Companies in service industries who provide employees working on site at client companies face an inherent business risk: that their customers will hire the servicing employees directly and cut the company providing the labor in the first place out of the loop. Such companies often try to protect their investment in recruiting and training their employees by requiring the clients with whom their employees work to sign "no-hire" agreements. Under this type of agreement, a client company agrees not to hire employees assigned to it for some reasonable period of time after its contract with the company providing those employees ends.
No Hire Agreements
"No hire" agreements have come under scrutiny because of their effect on individual employees, who are essentially bound - or at least greatly affected - by a contract to which they were never a party and which they may not have even known existed. The Wisconsin Supreme Court recently weighed in on this issue in the case of Heyde Companies v. Dove Health Care Inc. (decided 12/20/02), finding that many such "no hire" agreements are not enforceable. The Court offered an alternative for protecting one's employee base: the use of reasonably drafted non-compete agreements with the affected employees themselves.
In a 7-2 decision, the Wisconsin Supreme Court ruled that the contract clause was governed by Wisconsin's strict requirements for covenants not to compete and was unenforceable as such a covenant. To stand up under Wisconsin non-compete law, the agreement had to be necessary for the protection of Greenbriar, a company owned by Heyde Companies. It also had to be reasonable as to time, reasonable as to geographic scope, not unduly harsh, and not against public policy.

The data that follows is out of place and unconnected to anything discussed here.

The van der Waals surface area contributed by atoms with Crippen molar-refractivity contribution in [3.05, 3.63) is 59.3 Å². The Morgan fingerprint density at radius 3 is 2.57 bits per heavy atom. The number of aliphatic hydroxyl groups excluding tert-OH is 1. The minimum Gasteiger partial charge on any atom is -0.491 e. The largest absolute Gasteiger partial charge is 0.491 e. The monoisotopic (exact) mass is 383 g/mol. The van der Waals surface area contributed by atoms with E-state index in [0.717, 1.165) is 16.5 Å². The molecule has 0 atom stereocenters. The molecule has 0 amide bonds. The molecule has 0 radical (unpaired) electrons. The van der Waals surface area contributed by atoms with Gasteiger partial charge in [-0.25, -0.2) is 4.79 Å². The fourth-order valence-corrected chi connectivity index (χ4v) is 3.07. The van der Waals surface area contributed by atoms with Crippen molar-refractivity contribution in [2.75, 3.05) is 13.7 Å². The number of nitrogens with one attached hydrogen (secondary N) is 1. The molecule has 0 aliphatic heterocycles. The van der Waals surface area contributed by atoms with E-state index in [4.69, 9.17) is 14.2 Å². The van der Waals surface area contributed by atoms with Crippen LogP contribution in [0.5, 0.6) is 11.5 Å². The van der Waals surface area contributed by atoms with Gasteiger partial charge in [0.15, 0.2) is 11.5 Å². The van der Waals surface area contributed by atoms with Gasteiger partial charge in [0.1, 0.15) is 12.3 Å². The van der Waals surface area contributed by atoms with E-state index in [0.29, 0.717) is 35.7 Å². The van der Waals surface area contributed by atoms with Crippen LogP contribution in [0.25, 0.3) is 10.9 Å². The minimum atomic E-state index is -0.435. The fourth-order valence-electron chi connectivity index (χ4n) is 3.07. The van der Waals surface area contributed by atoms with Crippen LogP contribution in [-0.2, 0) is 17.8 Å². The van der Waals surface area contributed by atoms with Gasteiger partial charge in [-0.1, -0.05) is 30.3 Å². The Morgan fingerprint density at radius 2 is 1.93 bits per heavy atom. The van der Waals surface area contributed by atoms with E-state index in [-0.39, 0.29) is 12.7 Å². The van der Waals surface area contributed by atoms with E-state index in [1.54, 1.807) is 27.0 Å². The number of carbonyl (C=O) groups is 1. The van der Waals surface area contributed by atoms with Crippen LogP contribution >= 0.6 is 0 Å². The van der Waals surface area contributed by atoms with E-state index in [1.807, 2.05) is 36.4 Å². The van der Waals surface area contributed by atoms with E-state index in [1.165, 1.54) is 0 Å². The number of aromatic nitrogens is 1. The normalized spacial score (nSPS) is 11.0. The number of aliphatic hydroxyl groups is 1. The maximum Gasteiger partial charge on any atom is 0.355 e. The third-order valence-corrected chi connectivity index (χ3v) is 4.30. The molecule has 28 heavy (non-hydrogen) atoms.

The Court concluded that Greenbriar's contract failed as a reasonable non-compete on multiple counts. The no hire clause was overly broad (and therefore void) because it covered all Greenbriar therapists (rather than being limited to just those therapists who provided services to Dove). But what really seemed to drive the Court's decision was the very concept of a "no-hire" provision. The Court found that because the former Greenbriar therapists hired by Dove were essentially bound to an agreement to which they had not been a party, such a clause was unnecessary for the protection of Greenbriar, overly harsh to the affected employees, and against public policy.
Companies that want to guard against having their clients or customers hire away their employees would be well advised to use non-compete agreements with the employees they wish to protect rather than (or in addition to) no-hire agreements with the clients against whom they may need such protection. Wisconsin law requires non-competes to be reasonably tailored to protect the interest at stake, and a whole body of case law exists defining what is and is not a reasonably drafted non-compete agreement in terms of time, geographic scope and activities proscribed.
Generally speaking, a non-compete agreement with an employee having a close relationship with a client customer should be drafted to prevent the employee from exploiting that relationship by working for or establishing a direct business relationship with the client, but it should go no further. Generic non-compete forms are likely to be outdated and unenforceable.
For those employers using workers provided by a service company, the Heyde decision is not an open invitation to rip up any no-hire agreement you have signed while hiring all the workers you would like from that service company. Although the Wisconsin Supreme Court invalidated the no-hire provision in Heyde itself, it reached its decision by relying heavily on the affected employees' lack of consent. If the workers placed at your company are aware of a no-hire clause between you and the service company with whom you contract, those employees may very well remain restricted from accepting employment at your company.